A firewall is a device or set of devices designed to permit or deny network transmissions based upon a set of rules and is frequently used to protect networks from unauthorized access while permitting legitimate communications to pass.
Many personal computer operating systems include software-based firewalls to protect against threats from the public Internet. Many routers that pass data between networks contain firewall components and, conversely, many firewalls can perform basic routing functions.
The term firewall originally referred to a wall intended to confine a fire or potential fire within a building. Later uses refer to similar structures, such as the metal sheet separating the engine compartment of a vehicle or aircraft from the passenger compartment.
Firewall technology emerged in the late 1980s when the Internet was a fairly new technology in terms of its global use and connectivity. The predecessors to firewalls for network security were the routers used in the late 1980s
Clifford Stoll's discovery of German spies tampering with his system
Bill Cheswick's "Evening with Berferd" 1992 in which he set up a simple electronic to observe an attacker
In 1988, an employee at the NASA Ames Research Center in California sent a memo by email to his colleagues that read, "We are currently under attack from an Internet VIRUS! It has hit Berkeley, UC San Diego, Lawrence Livermore, Stanford, and NASA Ames."
The Morris Worm spread itself through multiple vulnerabilities in the machines of the time. Although it was not malicious in intent, the Morris Worm was the first large scale attack on Internet security; the online community was neither expecting an attack nor prepared to deal with one.
The first paper published on firewall technology was in 1988, when engineers from Digital Equipment Corporation (DEC) developed filter systems known as packet filter firewalls. This fairly basic system was the first generation of what became a highly involved and technical internet security feature. At AT&T Bell Labs, Bill Cheswick and Steve Bellovin were continuing their research in packet filtering and developed a working model for their own company based on their original first generation architecture.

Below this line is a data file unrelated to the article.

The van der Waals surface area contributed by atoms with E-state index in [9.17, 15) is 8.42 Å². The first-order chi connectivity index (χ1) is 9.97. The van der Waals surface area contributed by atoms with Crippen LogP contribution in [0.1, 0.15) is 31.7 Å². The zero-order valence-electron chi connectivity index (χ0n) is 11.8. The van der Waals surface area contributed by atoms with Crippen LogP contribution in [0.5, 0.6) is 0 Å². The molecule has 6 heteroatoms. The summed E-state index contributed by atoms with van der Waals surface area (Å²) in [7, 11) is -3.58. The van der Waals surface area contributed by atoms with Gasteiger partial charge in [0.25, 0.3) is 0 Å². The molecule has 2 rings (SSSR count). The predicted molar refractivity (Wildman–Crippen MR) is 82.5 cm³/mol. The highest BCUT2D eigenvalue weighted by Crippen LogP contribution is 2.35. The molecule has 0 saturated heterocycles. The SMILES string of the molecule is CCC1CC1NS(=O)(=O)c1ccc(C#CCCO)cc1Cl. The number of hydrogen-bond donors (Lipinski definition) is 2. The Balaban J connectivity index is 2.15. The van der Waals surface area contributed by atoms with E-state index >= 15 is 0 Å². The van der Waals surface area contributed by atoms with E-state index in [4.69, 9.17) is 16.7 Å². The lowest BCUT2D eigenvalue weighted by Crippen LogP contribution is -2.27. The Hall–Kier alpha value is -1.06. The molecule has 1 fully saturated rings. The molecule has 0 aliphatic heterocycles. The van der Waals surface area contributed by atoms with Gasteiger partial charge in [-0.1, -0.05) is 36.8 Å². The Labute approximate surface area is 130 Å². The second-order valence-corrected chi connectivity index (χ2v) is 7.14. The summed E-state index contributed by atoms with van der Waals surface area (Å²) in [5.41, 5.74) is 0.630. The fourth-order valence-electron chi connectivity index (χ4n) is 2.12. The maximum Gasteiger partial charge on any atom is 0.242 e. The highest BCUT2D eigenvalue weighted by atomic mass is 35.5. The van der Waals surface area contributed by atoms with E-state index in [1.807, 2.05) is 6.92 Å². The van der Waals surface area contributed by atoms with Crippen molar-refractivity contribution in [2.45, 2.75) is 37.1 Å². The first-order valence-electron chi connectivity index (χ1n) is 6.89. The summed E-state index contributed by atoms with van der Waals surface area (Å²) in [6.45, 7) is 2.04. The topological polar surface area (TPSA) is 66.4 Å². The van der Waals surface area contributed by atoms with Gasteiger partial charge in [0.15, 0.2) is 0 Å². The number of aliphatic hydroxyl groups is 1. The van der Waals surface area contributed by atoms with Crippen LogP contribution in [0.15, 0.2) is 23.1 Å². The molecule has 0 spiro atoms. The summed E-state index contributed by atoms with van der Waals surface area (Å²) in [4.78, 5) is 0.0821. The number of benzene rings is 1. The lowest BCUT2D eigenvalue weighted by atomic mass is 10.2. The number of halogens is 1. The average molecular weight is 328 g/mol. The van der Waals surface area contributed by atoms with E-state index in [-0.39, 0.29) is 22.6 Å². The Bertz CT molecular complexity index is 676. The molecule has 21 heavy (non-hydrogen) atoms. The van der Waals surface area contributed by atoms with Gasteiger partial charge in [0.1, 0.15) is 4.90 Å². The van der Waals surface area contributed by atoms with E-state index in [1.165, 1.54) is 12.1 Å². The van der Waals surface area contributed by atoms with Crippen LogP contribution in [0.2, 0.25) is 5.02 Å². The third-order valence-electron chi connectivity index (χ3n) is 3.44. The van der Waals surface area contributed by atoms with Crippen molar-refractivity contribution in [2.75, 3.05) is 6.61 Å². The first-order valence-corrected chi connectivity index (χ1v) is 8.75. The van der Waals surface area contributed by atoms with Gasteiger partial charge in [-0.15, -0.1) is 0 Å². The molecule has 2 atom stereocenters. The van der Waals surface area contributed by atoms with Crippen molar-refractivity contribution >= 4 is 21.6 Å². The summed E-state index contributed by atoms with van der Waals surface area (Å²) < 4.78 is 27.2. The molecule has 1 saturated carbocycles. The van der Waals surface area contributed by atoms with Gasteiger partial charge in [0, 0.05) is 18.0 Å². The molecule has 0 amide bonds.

Packet filters act by inspecting the "packets" which transfer between computers on the Internet. If a packet matches the packet filter's set of rules, the packet filter will drop (silently discard) the packet, or reject it (discard it, and send "error responses" to the source).
This type of packet filtering pays no attention to whether a packet is part of an existing stream of traffic (i.e. it stores no information on connection "state"). Instead, it filters each packet based only on information contained in the packet itself (most commonly using a combination of the packet's source and destination address, its protocol, and, for TCP and UDP traffic, the port number).
TCP and UDP protocols constitute most communication over the Internet, and because TCP and UDP traffic by convention uses well known ports for particular types of traffic, a "stateless" packet filter can distinguish between, and thus control, those types of traffic (such as web browsing, remote printing, email transmission, file transfer), unless the machines on each side of the packet filter are both using the same non-standard ports.
Packet filtering firewalls work mainly on the first three layers of the OSI reference model, which means most of the work is done between the network and physical layers, with a little bit of peeking into the transport layer to figure out source and destination port numbers. When a packet originates from the sender and filters through a firewall, the device checks for matches to any of the packet filtering rules that are configured in the firewall and drops or rejects the packet accordingly. When the packet passes through the firewall, it filters the packet on a protocol/port number basis (GSS). For example, if a rule in the firewall exists to block telnet access, then the firewall will block the TCP protocol for port number 23.